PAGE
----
In Manhattan, this is not a new phenomena. It seems everybody delivers and has as long as I have lived here.
'A win-win for all parties'
Michael Terpkosh, President, City Square Partners LLC: I too love this concept. The multi-generational return to urban cores makes this type of store a great fit for U.S. metro areas. As baby boomers retire they don't want to have to lug around big, heavy boxes. Especially if they can get delivery and set-up. Young generations want the convenience without the sweat and without driving to the store. I see this as a win-win for all parties.
Urban businesses can thrive given changing trends
Bob Amster, Principal, Retail Technology Group: If Ikea (and any other retailer) can consistently deliver as promised, the urban stores can thrive without parking lots or garages. Trends are changing. Today's labor force wants to live in urban areas, ditch the automobile, walk or take public transportation. That all spells out that even retailers of furniture can do business in urban areas and everybody (the consumer, the retailer, and the environment) wins.
Kenneth Leung, Retail and Customer Experience Expert: I think this makes sense because of the convenience factor, some people want to shop close to home or online rather than drive out from urban centers. Given a lot of Ikea's target audience is small home in urban areas, with a proper delivery network, a location without parking on top of a transit village should work well.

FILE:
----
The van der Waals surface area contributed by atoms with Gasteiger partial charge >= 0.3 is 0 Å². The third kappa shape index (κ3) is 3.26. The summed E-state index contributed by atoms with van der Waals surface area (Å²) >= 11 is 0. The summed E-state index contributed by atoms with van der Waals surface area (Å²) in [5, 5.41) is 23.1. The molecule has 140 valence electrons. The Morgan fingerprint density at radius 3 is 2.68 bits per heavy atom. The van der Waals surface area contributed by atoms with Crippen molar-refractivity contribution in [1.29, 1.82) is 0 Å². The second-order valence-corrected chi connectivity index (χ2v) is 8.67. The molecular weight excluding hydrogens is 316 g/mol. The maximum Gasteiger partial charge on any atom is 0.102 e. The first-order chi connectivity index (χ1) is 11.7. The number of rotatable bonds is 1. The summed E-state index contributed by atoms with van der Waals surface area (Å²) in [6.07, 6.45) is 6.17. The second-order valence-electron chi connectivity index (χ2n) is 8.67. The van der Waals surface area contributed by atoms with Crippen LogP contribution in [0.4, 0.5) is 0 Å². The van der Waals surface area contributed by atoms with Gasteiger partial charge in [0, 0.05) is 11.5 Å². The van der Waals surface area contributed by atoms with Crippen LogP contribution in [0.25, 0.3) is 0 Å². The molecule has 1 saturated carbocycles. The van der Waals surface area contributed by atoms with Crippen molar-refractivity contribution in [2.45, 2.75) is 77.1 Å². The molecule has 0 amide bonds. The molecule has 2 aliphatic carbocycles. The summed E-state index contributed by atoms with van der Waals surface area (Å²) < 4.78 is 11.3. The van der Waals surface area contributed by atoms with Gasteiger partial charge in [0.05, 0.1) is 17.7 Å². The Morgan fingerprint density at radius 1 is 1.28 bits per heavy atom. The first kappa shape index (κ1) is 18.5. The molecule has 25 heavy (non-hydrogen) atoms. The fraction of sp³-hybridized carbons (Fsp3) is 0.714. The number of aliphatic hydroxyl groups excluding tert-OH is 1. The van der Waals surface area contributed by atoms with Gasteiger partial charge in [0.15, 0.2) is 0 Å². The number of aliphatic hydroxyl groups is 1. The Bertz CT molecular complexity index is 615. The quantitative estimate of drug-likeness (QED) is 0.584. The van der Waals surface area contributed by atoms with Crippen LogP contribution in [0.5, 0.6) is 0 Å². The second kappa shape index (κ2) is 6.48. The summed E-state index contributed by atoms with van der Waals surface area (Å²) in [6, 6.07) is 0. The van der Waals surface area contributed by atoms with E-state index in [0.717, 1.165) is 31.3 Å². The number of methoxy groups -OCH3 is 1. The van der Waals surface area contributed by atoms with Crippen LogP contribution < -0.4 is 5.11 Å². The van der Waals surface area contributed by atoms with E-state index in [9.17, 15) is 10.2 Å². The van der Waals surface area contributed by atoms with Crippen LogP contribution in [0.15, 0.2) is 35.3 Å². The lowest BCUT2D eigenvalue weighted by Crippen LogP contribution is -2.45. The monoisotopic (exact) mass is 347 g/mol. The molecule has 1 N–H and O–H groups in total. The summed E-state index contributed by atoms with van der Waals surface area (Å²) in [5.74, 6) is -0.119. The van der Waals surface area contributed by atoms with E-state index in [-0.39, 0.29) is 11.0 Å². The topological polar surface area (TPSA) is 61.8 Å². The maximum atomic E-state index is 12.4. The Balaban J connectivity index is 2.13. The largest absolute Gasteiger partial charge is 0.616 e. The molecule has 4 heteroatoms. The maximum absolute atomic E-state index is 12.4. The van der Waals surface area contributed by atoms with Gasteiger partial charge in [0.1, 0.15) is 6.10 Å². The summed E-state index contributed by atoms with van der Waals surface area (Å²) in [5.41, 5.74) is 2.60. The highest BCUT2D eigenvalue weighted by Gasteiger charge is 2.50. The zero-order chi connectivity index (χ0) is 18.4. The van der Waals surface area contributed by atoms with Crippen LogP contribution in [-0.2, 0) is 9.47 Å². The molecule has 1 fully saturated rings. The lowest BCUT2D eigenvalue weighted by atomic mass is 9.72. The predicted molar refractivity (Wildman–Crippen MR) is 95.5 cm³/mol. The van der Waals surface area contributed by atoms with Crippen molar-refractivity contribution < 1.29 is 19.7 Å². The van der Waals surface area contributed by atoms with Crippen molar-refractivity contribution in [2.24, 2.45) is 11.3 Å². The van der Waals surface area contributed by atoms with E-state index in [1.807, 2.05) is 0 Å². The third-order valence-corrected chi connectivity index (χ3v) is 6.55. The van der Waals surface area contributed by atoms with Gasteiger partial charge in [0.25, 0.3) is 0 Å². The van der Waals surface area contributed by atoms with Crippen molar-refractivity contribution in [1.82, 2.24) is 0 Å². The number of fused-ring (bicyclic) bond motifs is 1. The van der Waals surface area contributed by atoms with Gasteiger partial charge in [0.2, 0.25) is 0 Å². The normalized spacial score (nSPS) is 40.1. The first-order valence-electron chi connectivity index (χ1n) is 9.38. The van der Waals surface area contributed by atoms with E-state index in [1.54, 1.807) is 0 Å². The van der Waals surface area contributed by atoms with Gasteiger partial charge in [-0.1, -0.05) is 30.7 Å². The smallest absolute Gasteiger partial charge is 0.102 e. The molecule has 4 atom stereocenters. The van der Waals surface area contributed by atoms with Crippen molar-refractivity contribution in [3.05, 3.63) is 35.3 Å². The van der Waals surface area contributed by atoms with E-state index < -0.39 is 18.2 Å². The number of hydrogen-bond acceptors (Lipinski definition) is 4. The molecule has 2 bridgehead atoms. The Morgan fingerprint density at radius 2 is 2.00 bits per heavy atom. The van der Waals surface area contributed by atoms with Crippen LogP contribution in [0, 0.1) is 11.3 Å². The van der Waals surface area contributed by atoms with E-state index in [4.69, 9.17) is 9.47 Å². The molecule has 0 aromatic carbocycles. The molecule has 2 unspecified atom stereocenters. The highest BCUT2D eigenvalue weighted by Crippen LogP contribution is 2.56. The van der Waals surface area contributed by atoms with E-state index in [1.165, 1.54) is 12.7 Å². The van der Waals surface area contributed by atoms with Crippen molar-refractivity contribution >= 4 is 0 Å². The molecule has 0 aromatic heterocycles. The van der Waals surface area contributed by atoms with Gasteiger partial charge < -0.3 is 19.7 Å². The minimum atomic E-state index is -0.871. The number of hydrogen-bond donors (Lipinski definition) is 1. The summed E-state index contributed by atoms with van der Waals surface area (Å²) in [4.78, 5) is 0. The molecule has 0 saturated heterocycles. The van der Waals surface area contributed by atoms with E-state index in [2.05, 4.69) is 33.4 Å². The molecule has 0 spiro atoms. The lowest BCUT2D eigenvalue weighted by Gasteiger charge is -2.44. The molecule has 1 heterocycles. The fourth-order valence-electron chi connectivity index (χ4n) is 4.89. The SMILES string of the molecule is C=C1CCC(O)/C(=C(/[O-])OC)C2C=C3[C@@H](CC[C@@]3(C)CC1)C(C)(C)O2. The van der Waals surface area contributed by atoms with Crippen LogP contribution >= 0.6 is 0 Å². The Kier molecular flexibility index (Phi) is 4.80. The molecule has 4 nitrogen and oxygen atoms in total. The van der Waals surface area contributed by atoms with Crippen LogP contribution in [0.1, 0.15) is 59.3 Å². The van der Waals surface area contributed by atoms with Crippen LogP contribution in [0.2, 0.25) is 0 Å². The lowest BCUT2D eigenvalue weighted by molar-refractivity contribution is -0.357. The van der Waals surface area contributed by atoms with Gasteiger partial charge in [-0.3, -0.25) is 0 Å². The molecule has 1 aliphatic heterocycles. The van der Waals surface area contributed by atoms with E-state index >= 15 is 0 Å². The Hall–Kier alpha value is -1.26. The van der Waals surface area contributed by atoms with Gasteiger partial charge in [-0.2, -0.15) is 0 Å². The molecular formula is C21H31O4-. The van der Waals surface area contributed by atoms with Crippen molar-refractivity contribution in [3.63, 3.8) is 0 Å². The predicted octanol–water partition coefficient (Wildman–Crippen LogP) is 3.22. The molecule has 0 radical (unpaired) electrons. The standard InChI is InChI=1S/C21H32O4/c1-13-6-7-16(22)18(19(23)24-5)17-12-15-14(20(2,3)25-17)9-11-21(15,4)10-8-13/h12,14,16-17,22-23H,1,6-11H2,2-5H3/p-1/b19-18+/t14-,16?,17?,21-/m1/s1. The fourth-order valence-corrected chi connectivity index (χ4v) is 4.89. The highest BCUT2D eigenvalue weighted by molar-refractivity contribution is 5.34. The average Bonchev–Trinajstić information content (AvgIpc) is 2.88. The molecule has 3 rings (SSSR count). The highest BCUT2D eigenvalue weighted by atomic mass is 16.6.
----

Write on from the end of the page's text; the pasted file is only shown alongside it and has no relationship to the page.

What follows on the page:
Goes against what consumers have become accustomed to
Georganne Bender, Principal, KIZER & BENDER Speaking: Ikea sells a lot more than furniture, it sells home decor, accessories and grocery items. I can't speak for what goes on in other countries but I can tell you that here in the U.S. people still drive. Maybe not in big cities, but certainly in the suburbs.
Consumers go to Ikea because we can take what we buy home with us that day. You can't get near the Ikea closest to my house, especially on weekends, because the parking lot is always full to capacity. I get that Ikea is trying to help the environment, and I applaud that, but that's not how people shop here. Why mess with success?
The format doesn't cater to all shoppers
Richard Hernandez, Director, Affiliated Foods, Inc.: This is definitely an interesting format — it seems a lot easier to shop and like a better option for urban areas, but as Georganne mentioned, this is not how the suburban shopper shops Ikea. The Ikea nearest to me is packed towards the end of the week and all weekend. Maybe there could be an intermediate format that would still offer the best of this format and the best of the 300,000 square foot format?
Supporting cars are a major expense
Ken Lonyai, Consultant, Strategist, Tech Innovator, UX Evangelist: Presuming that there's quality research behind this, it makes sense to me. Parking lots/decks are major expenses and lots are a real blight in cities. Consumers are being offered options, so it's worth a real-world try.